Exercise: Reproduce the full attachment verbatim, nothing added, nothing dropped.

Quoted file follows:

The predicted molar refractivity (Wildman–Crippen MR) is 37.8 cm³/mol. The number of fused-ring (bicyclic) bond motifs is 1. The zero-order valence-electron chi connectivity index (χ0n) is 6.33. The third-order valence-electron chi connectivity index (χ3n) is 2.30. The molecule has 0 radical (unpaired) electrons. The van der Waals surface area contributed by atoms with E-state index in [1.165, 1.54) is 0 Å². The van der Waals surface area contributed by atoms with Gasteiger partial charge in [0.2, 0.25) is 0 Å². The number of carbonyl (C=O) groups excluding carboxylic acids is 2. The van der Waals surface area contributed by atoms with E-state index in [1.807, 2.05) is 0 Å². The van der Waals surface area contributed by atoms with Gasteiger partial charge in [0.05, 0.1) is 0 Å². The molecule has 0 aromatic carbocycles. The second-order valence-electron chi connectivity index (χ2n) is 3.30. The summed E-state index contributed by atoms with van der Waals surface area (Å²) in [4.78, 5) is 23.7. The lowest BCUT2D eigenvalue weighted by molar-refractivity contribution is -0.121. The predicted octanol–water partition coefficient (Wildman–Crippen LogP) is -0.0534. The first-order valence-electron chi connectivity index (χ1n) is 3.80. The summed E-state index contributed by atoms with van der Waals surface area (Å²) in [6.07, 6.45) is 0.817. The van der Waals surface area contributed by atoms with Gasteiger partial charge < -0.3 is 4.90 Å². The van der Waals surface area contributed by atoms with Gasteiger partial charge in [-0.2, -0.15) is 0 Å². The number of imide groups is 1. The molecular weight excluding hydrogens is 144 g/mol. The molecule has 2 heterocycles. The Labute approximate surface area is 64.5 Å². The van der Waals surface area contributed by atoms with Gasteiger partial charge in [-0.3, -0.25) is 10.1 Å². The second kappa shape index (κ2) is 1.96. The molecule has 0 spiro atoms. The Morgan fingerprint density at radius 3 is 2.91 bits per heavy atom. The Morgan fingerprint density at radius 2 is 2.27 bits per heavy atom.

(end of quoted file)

The predicted molar refractivity (Wildman–Crippen MR) is 37.8 cm³/mol. The number of fused-ring (bicyclic) bond motifs is 1. The zero-order valence-electron chi connectivity index (χ0n) is 6.33. The third-order valence-electron chi connectivity index (χ3n) is 2.30. The molecule has 0 radical (unpaired) electrons. The van der Waals surface area contributed by atoms with E-state index in [1.165, 1.54) is 0 Å². The van der Waals surface area contributed by atoms with Gasteiger partial charge in [0.2, 0.25) is 0 Å². The number of carbonyl (C=O) groups excluding carboxylic acids is 2. The van der Waals surface area contributed by atoms with E-state index in [1.807, 2.05) is 0 Å². The van der Waals surface area contributed by atoms with Gasteiger partial charge in [0.05, 0.1) is 0 Å². The molecule has 0 aromatic carbocycles. The second-order valence-electron chi connectivity index (χ2n) is 3.30. The summed E-state index contributed by atoms with van der Waals surface area (Å²) in [4.78, 5) is 23.7. The lowest BCUT2D eigenvalue weighted by molar-refractivity contribution is -0.121. The predicted octanol–water partition coefficient (Wildman–Crippen LogP) is -0.0534. The first-order valence-electron chi connectivity index (χ1n) is 3.80. The summed E-state index contributed by atoms with van der Waals surface area (Å²) in [6.07, 6.45) is 0.817. The van der Waals surface area contributed by atoms with Gasteiger partial charge < -0.3 is 4.90 Å². The van der Waals surface area contributed by atoms with Gasteiger partial charge in [-0.2, -0.15) is 0 Å². The number of imide groups is 1. The molecular weight excluding hydrogens is 144 g/mol. The molecule has 2 heterocycles. The Labute approximate surface area is 64.5 Å². The van der Waals surface area contributed by atoms with Gasteiger partial charge in [-0.3, -0.25) is 10.1 Å². The second kappa shape index (κ2) is 1.96. The molecule has 0 spiro atoms. The Morgan fingerprint density at radius 3 is 2.91 bits per heavy atom. The Morgan fingerprint density at radius 2 is 2.27 bits per heavy atom.